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<< | 1891-1900 CE | 1892 CE >>


§British Central African Protectorate

May 15 - British Central African Protectorate (now Malawi) forms


January 1 - French troops occupy Nioro, West-Sudan, 3000 killed

February 18 - Captain Archinard's army fights with Nyamina of Niger in West-Sudan

February 24 - French troops under captain Archinard occupy Diena West Sudan


May 7 - Battle in Bunyoro: Captain F Lugard stops Moslem rebellion, 300 killed



May 11 - Otsu Incident: Czarevich Nikolai Alexandrovich of Russia survives an assassination attempt while visiting Japan.

October 27 - An 8.0 earthquake strikes the village of Utsuzumi in rural Gifu, Japan, killing over 7,000 across the region and creating a 3-meter-tall surface fault that is still visible.



March 18 - France is linked to Britain by Telephone

April 1 - London-Paris telephone connection opens

April 1 - Painter Gauguin leaves Marseille for Tahiti

May 1 - Troops fire on a workers' May Day demonstration in support of the 8-hour workday in Fourmies, France, killing 9 and wounding 30.


January 1 - Paying of old age pensions begins in Germany.

§Great Britain

March 9 - Thomas Cutbush, a mental patient, was arrested and charged with malicious wounding, he was committed to Broadmoor, where he died in 1903. He is believed to be one of the principle suspects of the Jack the Ripper murders. After his arrest the murders ceased.

March 17 - British Steamer "Utopia" sinks off Gibraltar killing 574

March 18 - Britain is linked to the continent by Telephone

May 6 - Conductors on London General Omnibus Company go on strike


April 11 - Eight year old Jewish tailor's daughter disappears in Greece, rumor spreads that she was a Christian girl ritually killed by Jews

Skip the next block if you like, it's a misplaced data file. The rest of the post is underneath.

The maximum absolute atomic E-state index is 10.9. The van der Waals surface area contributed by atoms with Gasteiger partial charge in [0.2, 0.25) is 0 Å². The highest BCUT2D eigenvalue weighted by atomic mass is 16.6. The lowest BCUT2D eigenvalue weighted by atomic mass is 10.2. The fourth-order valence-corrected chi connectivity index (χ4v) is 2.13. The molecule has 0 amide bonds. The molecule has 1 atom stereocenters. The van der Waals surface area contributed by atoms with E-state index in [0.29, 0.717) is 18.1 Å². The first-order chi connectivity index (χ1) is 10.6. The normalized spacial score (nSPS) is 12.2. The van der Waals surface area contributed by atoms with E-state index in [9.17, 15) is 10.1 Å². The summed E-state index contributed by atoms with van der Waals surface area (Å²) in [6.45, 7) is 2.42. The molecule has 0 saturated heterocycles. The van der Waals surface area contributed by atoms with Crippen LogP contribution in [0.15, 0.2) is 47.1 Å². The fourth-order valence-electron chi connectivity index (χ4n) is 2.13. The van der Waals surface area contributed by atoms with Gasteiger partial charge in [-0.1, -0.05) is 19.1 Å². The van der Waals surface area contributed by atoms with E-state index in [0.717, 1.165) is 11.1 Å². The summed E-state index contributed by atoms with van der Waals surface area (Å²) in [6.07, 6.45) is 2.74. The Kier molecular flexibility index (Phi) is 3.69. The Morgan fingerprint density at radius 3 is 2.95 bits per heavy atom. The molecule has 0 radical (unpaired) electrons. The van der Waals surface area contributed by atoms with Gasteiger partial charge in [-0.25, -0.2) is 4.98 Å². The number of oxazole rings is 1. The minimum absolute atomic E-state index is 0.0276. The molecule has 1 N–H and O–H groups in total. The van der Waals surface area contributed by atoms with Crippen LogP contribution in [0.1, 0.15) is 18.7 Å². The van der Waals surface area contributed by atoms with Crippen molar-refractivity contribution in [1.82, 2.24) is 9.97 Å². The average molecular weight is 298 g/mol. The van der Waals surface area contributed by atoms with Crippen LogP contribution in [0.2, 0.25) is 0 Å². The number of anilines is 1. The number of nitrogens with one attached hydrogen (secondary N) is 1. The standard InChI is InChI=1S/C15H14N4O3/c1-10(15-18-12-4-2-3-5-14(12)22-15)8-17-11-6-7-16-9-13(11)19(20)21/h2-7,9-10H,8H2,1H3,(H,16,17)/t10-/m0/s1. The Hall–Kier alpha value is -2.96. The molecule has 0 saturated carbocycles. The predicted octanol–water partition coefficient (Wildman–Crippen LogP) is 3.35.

May 15 - Operations begin at Philips and Co in Holland

August 21 - Dutch Mackay government resigns


May 15 - Pope Leo XIII issues the encyclical Rerum Novarum, resulting in the creation of many Christian Democrat Parties throughout Europe.


January 31 - The Portuguese republican revolution breaks out in the northern city of Porto.


The 1891 Age of Consent Act was legislation introduced in British India to raise the age of consent of consummation from ten to twelve years.

§Middle East


The Tobacco Protest occurs in Iran. Nasir al-Din Shah, isolated in the private world of the Qajar court, was oblivious to ... rising discontent. In 1891 he sold the Iranian tobacco industry for the sum of £15,000. Under the terms of the concession, every farmer who grew tobacco was required to sell it to the British Imperial Tobacco Company, and every smoker had to buy it at a shop that was part of British Imperial's retail network.

§North America


June 16 - John Abbott becomes Canada's third prime minister.

§United States

January 20 - Jim Hogg becomes the first native Texan to be governor of that state.

January 26 - Oscar Wilde's "Duchess of Padua," premieres in New York City

January 27 - Mine explosion kills 109 at Mount Pleasant Pennsylvania

February 6 - First great train robbery by Dalton Gang (Southern Pacific #17)

February 7 - Great Blizzard of 1891 begins

February 7 - The first basketball game was played in Herkimer, New York, a full-year prior to the Naismith and Springfield claims. Lambert Will, a sports athlete from Herkimer and part-time employee of the Herkimer, Y.M.C.A., was the originator of the sport. Basloe also stated Lambert Will had written a letter to Naismith in 1891, who at the time was employed as the Athletic Director at the Springfield Y.M.C.A., asking him if he would organize a team to play Herkimer. Will had included in the letter, the concept and rules of this new game. Naismith, new to this position, had been hired earlier that month to specifically create a new winter indoor sports program which was to include a new sport he was to invent. Naismith never responded to Will's letter. Naismith would go on to organized a basketball team in Springfield and later go on to promote himself as the sport's creator.

February 9 - First shipment of asparagus arrives in San Francisco from Sacramento

February 26 - First buffalo purchased for Golden Gate Park

March 21 - A Hatfield marries a McCoy, ends long feud in West Virginia it started with an accusation of pig-stealing and lasted 20 years

April 25 - President Benjamin Harrison visits San Francisco

May 1 - Cy Young pitches 1st game played in Cleveland's League Park Cleveland Spiders 12, Cincinnati Redlegs 3

May 5 - The Music Hall in New York (now known as Carnegie Hall) has its grand opening and first public performance, with maestro Peter Ilyich Tchaikovsky as the guest conductor.

June 29 - National Forest Service organized